Factors Influencing Accelerating Adoption Of ERM
More and more organisations are beginning to realise the effectiveness of Enterprise Risk Management (ERM) and are actively looking for ways of making it work for them. Many factors have come together to bring about this growing acceptance; education, internationally-accepted standards for risk management and best practices are just three factors that are spurring the uptake of ERM. There are many more, including the changing business environment itself, and the need for firms to revisit their strategies in the light of disruptions and the ensuing loss of revenue stemming from incidents which were not anticipated or inadequately prepared for.
Incidents like the Covid-19 pandemic, with its ability to affect economies worldwide and wreak havoc on supply chains, may be more recent reasons why ERM should be a part of every organisation’s strategy, but risk management is not something new. Companies may have even been practising some aspects of ERM without fully realising or recognising it as such. This is not necessarily a bad thing as the organisation will then not have to start from scratch; more importantly, staff will not be dealing with something totally new. There need not be extensive reorientation or training, and people may not have to move beyond their comfort zones.
This growing acceptance also indicates that there are enough critical success factors and stories to convince firms that putting ERM systems in place is a workable strategy with measurable ROI. Resources allocated to ERM can thus be justified, and continue to be applied towards creating value for the firm. Successful ERM implementation has shown that the system can be integrated with existing ones and be scaled up or down as required, spurring firms that are undecided about it to consider implementing it. The current environment is a major deciding factor as well. Given the levels of disruption and the scalability of ERM systems, organisations have become more open to trying new methods.
It helps too that many ERM-linked processes and procedures are already in place in many businesses. Most are already identifying risks, for instance, and have been applying management strategies to sustain their growth and competitiveness. These measures would have included ways of mitigating risks to the organisation. Perhaps they are realising that all they need, subsequently, is the ERM method of evaluation, analysis and monitoring to improve these. Because of its scalability, ERM practitioners usually encourage firms to focus on small projects to demonstrate the effectiveness of its processes, before applying these more widely.
When implementation is controlled in this way, it helps the firm understand its challenges in a comprehensive, connected way, besides allowing the people involved to see what works for the organisation, and what doesn’t. It allows them to improve and even make mistakes without severe consequences. In the process, they will develop a deeper understanding of the organisation, and be able to more accurately identify the core issues it faces. ERM processes are also a means of improving the company’s documentation, and provides an accurate picture of how well its systems are working – all important, relevant indications of the organisation’s overall health.
What ERM has been consistently demonstrating where it has been applied, is that it can support firms in their efforts to anticipate events that place them at risk. It helps them answer the “hard questions” about risk, such as how far and wide the risk may spread, and how long these will be felt. As firms try to answer, their responses will naturally provoke a state of preparedness associated with effective implementation, and ongoing monitoring of the situation to keep abreast of developments. In applying ERM, firms not only come to grips with risk, they may also identify potential red flags in the organisation and shortfalls that need fixing.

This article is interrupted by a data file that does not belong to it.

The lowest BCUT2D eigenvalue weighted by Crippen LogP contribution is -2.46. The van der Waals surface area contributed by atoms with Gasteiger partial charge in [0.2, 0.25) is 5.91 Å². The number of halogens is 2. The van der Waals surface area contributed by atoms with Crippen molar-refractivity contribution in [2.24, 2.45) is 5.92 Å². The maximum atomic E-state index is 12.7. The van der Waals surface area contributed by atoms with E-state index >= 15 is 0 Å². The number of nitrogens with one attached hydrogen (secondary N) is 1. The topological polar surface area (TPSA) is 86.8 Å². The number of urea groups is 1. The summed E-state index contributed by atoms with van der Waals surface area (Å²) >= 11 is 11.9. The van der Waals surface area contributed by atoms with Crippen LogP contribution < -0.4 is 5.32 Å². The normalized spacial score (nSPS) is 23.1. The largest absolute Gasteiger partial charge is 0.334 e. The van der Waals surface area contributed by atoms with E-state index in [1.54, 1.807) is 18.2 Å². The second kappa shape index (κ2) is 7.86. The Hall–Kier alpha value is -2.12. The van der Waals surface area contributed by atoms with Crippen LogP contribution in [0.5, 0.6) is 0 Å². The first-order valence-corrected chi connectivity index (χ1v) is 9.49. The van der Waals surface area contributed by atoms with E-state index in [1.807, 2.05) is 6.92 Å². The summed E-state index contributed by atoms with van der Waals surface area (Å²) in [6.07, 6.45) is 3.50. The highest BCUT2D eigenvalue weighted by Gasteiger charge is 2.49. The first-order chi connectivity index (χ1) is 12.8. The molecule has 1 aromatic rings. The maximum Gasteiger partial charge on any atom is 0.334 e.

In addition to all this, they may become better able to recognise emerging risks as well as potential opportunities. It cannot be denied that there is much more sharing of information among industry players nowadays; word about the effectiveness of ERM gets around, particularly when the profession itself is supported by accreditation and international standards. Having internationally-recognised standards goes a long way towards acceptance, as there is always a reliable reference and usually a network of experienced professionals to seek advice from. These help to provide important perspectives of factors affecting enterprise risk management that may not be obvious to risk managers who are “too close” to it.
The world is changing, and businesses know that they too must change – or die. Globalisation is accelerating the adoption of standards, and there is a growing need to urgently conform to accepted best practices, the world over. Firms that cannot do this quickly or effectively enough, stand to lose out in terms of competitiveness and sustainability. This may be the strongest factor that is accelerating the adoption of ERM worldwide. Risk professionals know that ERM tools don’t just manage risks, they identify opportunities as well, and businesses today need all the help they can get in this area. ERM helps the organisation take a proactive stance, which is imperative to seizing opportunities.
Being proactive helps the organisation mature, and further integrates ERM with its systems, processes and procedures. The firm thus becomes better at managing risks, mitigating them and identifying emerging ones that may derail the business. All businesses will need to take risks at one time or another. With the right ERM frameworks in place, they will have the necessary information to make the right decisions that will turn risks into opportunity, improve business performance, and enable them to continue creating value in the long term.